Southern California released the first captive condor back into the wild in 1992, followed by Big Sur’s Ventana Wildlife Society in 1997. In 2003, Pinnacles joined the California Condor Recovery Program and became the state’s official release site for the bird. Presently the condors’ numbers in the wild are nearing 300, according to the U.S. Fish and Wildlife Service. Quite a comeback story.
The park released close to 30 condors over a 15-year period while focusing on educating hunters about the danger of lead ammunition, which results in the poisoning of these birds. Condor wings are tagged with visible numbers and are tracked by at least one radio transmitter. Some of the birds are also given GPS transmitters.
Photographing these large birds (wingspans can reach 10 feet) is a bit difficult, but I have had success positioning myself in the High Peaks about two hours before sunset as the birds return from a day of foraging. If I am quiet enough, they will soar nearby—it is an incredible experience to hear them fly past, but you must remain still. My wife, Beri, said it was like a spiritual experience, and I would have to agree. Once you get up to photograph, you will immediately see them stay farther away. I recommend arriving about two hours prior to sunset for the best show and light.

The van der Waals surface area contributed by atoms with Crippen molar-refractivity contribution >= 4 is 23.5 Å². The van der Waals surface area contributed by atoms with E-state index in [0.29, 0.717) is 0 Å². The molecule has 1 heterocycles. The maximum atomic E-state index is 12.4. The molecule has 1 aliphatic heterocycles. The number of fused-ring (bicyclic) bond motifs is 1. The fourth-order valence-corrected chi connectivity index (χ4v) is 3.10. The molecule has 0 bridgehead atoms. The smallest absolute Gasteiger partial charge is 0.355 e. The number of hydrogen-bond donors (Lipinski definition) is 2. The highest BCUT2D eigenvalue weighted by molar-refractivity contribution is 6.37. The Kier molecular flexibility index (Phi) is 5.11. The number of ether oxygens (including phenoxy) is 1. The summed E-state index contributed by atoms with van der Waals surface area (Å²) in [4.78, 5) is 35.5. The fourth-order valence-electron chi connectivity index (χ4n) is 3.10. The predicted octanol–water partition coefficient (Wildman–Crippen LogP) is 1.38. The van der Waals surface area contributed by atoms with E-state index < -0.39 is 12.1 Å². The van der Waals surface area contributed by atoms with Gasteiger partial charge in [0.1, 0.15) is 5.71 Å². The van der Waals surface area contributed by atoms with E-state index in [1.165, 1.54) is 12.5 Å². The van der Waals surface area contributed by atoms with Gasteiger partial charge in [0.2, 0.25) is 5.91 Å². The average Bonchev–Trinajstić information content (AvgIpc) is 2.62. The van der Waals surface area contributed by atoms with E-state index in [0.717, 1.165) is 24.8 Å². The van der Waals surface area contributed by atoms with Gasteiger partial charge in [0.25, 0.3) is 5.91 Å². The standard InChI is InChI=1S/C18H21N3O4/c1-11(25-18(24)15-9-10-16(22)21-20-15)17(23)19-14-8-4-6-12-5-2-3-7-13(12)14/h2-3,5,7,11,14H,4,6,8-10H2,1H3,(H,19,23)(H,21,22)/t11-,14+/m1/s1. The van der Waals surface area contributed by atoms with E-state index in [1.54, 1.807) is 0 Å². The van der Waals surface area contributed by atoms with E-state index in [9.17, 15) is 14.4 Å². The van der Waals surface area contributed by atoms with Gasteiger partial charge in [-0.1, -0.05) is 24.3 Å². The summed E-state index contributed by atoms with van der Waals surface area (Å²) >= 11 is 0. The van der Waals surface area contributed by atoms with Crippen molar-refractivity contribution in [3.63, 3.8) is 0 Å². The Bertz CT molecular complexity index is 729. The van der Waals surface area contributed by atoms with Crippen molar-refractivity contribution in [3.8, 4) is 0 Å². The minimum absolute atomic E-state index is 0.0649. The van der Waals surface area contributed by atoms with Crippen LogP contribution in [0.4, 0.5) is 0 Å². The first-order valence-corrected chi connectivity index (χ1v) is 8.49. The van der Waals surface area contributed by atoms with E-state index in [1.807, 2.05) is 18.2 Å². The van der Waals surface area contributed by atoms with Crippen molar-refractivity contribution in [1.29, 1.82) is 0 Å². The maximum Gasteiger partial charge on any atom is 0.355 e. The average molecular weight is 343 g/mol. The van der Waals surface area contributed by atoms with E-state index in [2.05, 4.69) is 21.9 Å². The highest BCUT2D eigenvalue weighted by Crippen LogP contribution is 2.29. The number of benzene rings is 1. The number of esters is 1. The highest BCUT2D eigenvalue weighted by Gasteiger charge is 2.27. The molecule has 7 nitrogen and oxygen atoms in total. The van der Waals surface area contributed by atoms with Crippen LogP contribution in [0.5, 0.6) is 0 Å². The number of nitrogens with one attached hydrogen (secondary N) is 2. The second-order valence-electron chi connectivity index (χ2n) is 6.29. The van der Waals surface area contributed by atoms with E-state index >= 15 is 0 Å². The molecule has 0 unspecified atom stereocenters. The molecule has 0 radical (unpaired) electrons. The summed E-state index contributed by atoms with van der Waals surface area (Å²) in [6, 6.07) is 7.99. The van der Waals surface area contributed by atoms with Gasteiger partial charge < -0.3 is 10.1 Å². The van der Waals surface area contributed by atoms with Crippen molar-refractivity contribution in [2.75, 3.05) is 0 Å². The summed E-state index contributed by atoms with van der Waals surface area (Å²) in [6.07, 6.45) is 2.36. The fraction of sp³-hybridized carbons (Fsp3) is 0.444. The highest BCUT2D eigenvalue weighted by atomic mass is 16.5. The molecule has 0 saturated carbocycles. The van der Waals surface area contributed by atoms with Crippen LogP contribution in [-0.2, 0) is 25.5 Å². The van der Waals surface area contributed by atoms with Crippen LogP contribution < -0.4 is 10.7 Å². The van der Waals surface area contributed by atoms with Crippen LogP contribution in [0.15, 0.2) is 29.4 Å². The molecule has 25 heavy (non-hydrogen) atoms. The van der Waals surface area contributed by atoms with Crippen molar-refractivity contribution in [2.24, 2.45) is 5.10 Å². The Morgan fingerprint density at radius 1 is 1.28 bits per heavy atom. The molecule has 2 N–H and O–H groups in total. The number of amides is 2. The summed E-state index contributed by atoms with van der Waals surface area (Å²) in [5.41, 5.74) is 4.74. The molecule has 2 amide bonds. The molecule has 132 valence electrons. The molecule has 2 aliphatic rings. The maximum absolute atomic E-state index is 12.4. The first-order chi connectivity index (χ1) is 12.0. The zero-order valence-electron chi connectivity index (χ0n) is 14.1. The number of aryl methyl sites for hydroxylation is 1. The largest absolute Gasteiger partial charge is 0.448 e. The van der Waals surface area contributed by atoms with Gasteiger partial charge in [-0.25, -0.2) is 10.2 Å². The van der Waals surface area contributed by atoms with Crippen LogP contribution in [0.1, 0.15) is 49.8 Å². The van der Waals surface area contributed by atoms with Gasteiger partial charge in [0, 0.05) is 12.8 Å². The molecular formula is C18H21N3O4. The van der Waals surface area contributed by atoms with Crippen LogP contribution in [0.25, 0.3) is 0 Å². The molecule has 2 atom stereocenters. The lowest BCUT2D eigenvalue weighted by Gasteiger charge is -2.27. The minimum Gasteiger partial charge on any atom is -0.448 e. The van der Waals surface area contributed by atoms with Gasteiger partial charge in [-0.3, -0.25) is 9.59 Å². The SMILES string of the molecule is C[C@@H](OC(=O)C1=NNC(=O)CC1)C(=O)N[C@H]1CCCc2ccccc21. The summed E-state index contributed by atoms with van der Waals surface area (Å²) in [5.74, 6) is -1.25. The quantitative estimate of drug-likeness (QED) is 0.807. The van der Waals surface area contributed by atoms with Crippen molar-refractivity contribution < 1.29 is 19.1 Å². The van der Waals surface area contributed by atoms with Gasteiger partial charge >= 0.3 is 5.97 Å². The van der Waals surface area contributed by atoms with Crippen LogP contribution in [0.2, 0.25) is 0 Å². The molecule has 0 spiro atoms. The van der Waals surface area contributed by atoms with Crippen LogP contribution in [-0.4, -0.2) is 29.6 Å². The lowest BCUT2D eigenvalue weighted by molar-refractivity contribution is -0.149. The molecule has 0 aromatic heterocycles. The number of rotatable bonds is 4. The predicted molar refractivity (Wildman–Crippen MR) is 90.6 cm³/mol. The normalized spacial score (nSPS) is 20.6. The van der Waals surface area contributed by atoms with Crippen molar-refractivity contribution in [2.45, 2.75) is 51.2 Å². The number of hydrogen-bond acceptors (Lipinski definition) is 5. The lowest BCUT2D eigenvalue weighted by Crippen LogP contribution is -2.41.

California condors tend to ride the updrafts looking for a place to sleep for the night and can reach heights of 15,000 feet. I would recommend at least a 300mm lens or longer if you wish to go tight. My best image came when I was tracking three condors resting on a rock formation in the high peaks. I had a Sony 400mm f/2.8 lens with a 2x converter (effective 800mm), when one of the birds decided to take off from one ledge to the next. It is by far my best image ever of a condor and shows just how colorful these birds are. I was so excited that my Sony a9 tracked the bird and recorded it tack-sharp. I was handholding the lens and shooting virtually straight up.
Planning Your Trip To Pinnacles National Park
Pinnacles offers many diverse photo opportunities, but it’s not an easy park to hike, so think of taking lighter packs—especially if you want to go into the High Peaks area.
I would also plan for at least a four-day visit to truly experience what both sides of the park offer. If staying on the west side, look for hotels in nearby Soledad. On the east side, look for hotels in Hollister. Regardless of the time of year, bring plenty of water and snacks—and enjoy the beauty.
See more of Don Smith’s work at donsmithphotography.com.